Heirloom Tomato Tarts with Bacon and Goats Curd are for the height of tomato season. If you grow your own tomatoes you will understand what height of the season means, yep a glut. You will need lots of tomato recipes to get you through . This is a perfect lunch or entree to serve the family or special guests. It showcases the tomato in an indulgent way.
It’s made with Goat’s curd. Goats curd is a tangy goat ricotta. It’s a delicious fresh version of Goat’s Cheese that is great for baking but just as delicious spread on toast or in tarts like this. It’s a very popular cheese for chefs because it is fresh and creamy and even people who are not so keen on more matured or washed rind Goat’s cheese usually like this curd.
Curds are the solid bits you get when you separate the curds from the whey in milk (either through a souring process, and/or with rennet). It doesn’t matter if the milk is from a goat, or a cow, or a sheep, or a camel. ( true) The curds can be eaten as fresh cheese, or they can be processed further into other kinds of cheeses. The kind of cheese the curds eventually become depends on the processing (e.g., addition of bacteria, pressing, salting, etc.), and sometimes on the species of animal the milk came from.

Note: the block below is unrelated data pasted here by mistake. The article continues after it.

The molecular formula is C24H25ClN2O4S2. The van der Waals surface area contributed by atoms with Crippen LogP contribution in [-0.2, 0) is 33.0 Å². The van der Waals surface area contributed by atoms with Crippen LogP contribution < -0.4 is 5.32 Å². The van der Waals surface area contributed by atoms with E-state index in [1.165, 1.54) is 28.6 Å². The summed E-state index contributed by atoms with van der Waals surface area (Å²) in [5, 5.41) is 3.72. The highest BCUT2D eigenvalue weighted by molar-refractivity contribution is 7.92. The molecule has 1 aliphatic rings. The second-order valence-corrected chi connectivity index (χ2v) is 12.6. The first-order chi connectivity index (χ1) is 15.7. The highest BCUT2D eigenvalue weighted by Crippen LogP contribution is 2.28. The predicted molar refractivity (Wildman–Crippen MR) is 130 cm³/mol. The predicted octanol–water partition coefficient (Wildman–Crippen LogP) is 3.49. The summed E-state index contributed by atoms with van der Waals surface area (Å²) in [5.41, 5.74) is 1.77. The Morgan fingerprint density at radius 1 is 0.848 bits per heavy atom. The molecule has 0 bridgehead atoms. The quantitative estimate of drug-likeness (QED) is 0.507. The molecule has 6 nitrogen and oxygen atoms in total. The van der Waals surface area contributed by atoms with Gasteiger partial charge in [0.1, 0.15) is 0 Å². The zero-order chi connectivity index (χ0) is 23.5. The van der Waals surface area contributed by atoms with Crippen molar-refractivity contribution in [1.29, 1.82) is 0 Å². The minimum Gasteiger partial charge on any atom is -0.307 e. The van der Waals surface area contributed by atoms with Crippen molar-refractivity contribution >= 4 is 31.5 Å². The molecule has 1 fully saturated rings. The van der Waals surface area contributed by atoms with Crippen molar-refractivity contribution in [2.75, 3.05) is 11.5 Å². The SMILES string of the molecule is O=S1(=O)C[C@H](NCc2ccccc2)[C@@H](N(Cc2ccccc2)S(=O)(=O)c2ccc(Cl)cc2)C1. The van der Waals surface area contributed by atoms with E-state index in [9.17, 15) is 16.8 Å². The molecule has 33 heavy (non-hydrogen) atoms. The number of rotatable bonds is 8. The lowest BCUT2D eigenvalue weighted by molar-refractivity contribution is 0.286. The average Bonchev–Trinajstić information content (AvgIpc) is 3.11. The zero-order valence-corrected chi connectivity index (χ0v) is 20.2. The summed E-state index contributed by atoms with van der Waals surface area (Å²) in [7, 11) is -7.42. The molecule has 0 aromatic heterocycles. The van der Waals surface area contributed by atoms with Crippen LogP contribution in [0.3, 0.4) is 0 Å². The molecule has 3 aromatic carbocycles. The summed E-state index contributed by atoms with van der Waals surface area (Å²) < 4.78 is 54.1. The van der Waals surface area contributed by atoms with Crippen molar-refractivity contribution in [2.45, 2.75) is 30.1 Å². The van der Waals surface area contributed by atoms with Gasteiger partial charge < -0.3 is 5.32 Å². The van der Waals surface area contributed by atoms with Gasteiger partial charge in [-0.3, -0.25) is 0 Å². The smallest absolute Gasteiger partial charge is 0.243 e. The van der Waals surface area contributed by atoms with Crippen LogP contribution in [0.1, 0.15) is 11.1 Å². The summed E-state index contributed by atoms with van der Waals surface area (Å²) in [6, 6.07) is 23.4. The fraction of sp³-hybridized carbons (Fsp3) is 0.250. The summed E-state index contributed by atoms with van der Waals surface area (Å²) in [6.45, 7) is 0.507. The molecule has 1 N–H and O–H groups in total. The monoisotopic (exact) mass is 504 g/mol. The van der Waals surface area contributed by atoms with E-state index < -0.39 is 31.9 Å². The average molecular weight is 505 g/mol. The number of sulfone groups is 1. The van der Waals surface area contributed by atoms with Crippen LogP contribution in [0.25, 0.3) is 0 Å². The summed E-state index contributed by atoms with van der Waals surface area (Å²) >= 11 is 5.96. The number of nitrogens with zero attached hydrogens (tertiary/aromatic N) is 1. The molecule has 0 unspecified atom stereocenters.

You can find curd in a good cheese store or deli, but you can also find it in the bigger supermarkets with a cheese section.
I’ve used heirloom coloured tomatoes to make my tarts but use any tomatoes you may have. The tarts look pretty with cherry sized tomatoes but if you have a glut of another type of tomatoes , cut them into nice chunks or crescents and use those instead.
- 300 gm flour
- 150 gm butter ( cubed)
- 1 egg large
- 60 ml cold water, OR enough to measure up to 100 ml, beaten together
- 100 gm goat curd
- 150 ml thickened cream
- 1 egg, large
- Salt to taste ( be careful)
- 250 gm bacon with out rind
- 300 gm heirloom tomatoes per tart, tossed in olive oil and salt
- Oven temperature 180 C/ 350 F
- Put the flour and butter into the food processor. Process until the mixture resembles breadcrumbs.
- Add the egg water mixture ( leaving 1 Tablespoon behind- you can always add more but you can't take it out) and pulse. Only add the remainder of the egg if the mixture still looks dry. Process until a ball forms. ( a very wet pastry is not crispy)
- Turn out and rest minimum ½ hour or overnight.
- Roll out to 2mm thick and line small tart cases or 1 large 20 cm tin. Rest again, up to 20 min ( or freeze 10 min)
- Bake the cases blind till golden.
- Cut the bacon into 5-6 cm pieces and saute till crispy drain and keep warm.
- Put the tomatoes into the oven and roasted on 180 C/350 F ( this could be at the same time as the tart cases) until just cooked ( approx 10 min or until just bursting).
- Once the pastry and tomatoes are roasted turn the oven down to 160 C/ 340 F.
- Mix the curd, egg and thickened cream in a bowl with seasoning until well combined.
- Spoon some of the mixture into the tart cases filling almost to the top. Bake for approx 20 min or until just set.
- Serve these tarts with beetroot relish.
- To vary, you could add parmesan to the curd mixture,or chopped soft herbs.
- Serve with or without bacon .
I used a store bought beetroot relish but you could grate some beetroot and add some balsamic vinegar and a bit or sugar for a raw crunchy salad version.